One of my young roosters

Today was interesting. We visited a chicken raising operation nearby to buy hay for the farm critters. It was a new hay dealer, the teenage son’s operation, and his dad owns the chicken factory. Yes, I’m calling it a factory because it was contracted to Tysons Chicken, which is a big player in this part of the world. So, I’m guessing, they produce their chickens to Tysons specifications. Let’s just say the alternate title to this post is “Why I homestead: part 2.”

I don’t have photos, although some people told me I should have taken some, in part because I wasn’t there to do an exposé, and that’s not really my agenda.

Experiencing first hand what you read about on the internet is eye opening. I hate those stories because they’re usually so laden in emotion and propaganda, it’s hard to know what’s truth and what’s blown out of proportion. Don’t think for a minute I’m exaggerating, and as proof I offer that the owner was really nice and it was clear this was just another normal day.

As we pulled in, we spotted a tractor with a bucket full of dead chickens. There were dead chickens all in the living quarters for the chickens, so the living had to live among the dead. The smell of rotting meat was overwhelming. They didn’t bother to clean up the dead in an efficient and sanitary manner.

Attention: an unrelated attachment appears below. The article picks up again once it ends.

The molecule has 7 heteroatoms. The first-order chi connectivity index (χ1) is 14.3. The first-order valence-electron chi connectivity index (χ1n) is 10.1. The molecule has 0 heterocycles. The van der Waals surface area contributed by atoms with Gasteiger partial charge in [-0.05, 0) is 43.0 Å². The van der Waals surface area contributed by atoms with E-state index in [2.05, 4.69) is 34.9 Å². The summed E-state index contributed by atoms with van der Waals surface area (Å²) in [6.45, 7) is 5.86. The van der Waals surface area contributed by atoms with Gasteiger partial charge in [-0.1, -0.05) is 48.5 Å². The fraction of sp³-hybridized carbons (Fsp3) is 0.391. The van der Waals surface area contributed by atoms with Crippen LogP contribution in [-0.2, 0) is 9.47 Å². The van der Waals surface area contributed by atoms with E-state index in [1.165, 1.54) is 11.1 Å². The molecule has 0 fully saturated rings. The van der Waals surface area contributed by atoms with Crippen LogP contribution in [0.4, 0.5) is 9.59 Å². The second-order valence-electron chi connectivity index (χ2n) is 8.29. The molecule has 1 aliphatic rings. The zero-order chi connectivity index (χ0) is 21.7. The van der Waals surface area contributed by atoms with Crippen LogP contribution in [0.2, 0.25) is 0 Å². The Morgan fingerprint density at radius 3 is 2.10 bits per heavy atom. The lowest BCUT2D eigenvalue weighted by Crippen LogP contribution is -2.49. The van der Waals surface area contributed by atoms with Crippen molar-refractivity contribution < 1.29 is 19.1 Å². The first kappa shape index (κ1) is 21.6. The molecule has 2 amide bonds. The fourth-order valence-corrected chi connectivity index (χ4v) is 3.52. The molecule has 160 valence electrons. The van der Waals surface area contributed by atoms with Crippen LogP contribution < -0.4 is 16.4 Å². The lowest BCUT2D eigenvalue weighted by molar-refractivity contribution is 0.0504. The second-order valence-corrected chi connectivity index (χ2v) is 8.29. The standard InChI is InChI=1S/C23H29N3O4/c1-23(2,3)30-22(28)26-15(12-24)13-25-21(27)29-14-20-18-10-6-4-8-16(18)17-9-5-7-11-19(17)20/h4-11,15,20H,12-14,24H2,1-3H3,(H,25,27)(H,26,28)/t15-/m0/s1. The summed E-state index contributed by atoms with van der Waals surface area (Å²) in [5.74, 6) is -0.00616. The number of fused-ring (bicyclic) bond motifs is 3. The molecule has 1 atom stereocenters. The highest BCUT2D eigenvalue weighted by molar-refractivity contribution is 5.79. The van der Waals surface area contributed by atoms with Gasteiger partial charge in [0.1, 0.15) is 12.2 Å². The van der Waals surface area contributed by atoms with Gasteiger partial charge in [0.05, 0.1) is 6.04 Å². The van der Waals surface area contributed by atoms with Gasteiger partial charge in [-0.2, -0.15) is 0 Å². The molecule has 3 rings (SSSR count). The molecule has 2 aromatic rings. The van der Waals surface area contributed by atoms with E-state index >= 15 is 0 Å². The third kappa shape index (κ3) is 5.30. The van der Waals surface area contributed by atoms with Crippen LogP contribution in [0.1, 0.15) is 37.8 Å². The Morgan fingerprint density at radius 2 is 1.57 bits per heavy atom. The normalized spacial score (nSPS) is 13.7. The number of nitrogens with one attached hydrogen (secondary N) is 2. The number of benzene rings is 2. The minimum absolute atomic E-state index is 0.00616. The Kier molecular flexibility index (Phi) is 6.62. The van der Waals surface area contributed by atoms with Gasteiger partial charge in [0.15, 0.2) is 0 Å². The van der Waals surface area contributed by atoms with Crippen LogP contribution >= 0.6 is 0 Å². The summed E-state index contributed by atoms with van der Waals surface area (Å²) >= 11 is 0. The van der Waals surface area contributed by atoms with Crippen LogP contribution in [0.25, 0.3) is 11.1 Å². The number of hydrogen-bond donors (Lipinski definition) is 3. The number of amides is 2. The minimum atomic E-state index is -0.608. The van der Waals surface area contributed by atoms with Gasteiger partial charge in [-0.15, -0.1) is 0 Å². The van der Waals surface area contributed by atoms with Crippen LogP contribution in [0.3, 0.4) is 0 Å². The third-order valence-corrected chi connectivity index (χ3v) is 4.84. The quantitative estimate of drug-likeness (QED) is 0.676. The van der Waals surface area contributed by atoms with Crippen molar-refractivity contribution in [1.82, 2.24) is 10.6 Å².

It was beyond disgusting, and it turned me off of Tysons and reinforced that by raising my own, humanly treated chickens, I’ve made the right decision. At one point I almost threw up and I have a strong stomach. And on a farm, you see a lot of death (another one of those things you aren’t prepared for but get used to), so really, it was the unsanitary practices making my stomach churn.

My chickens will even get their own garden of goodies next spring! I scouted a location on the property near a pond that can’t be used for us. So I’ll grow greens, corn, millet, etc. especially for them. On the pond itself, I’m thinking of growing cranberries for the chickens!

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Maat van Uitert is a backyard chicken and sustainable living expert. She is also the author of Chickens: Naturally Raising A Sustainable Flock, which was a best seller in it’s Amazon category.  Maat has been featured on NBC, CBS, AOL Finance, Community Chickens, the Huffington Post, Chickens magazine, Backyard Poultry, and Countryside Magazine. She lives on her farm in Southeast Missouri with her husband, two children, and about a million chickens and ducks. You can follow Maat on Facebook here and Instagram here.

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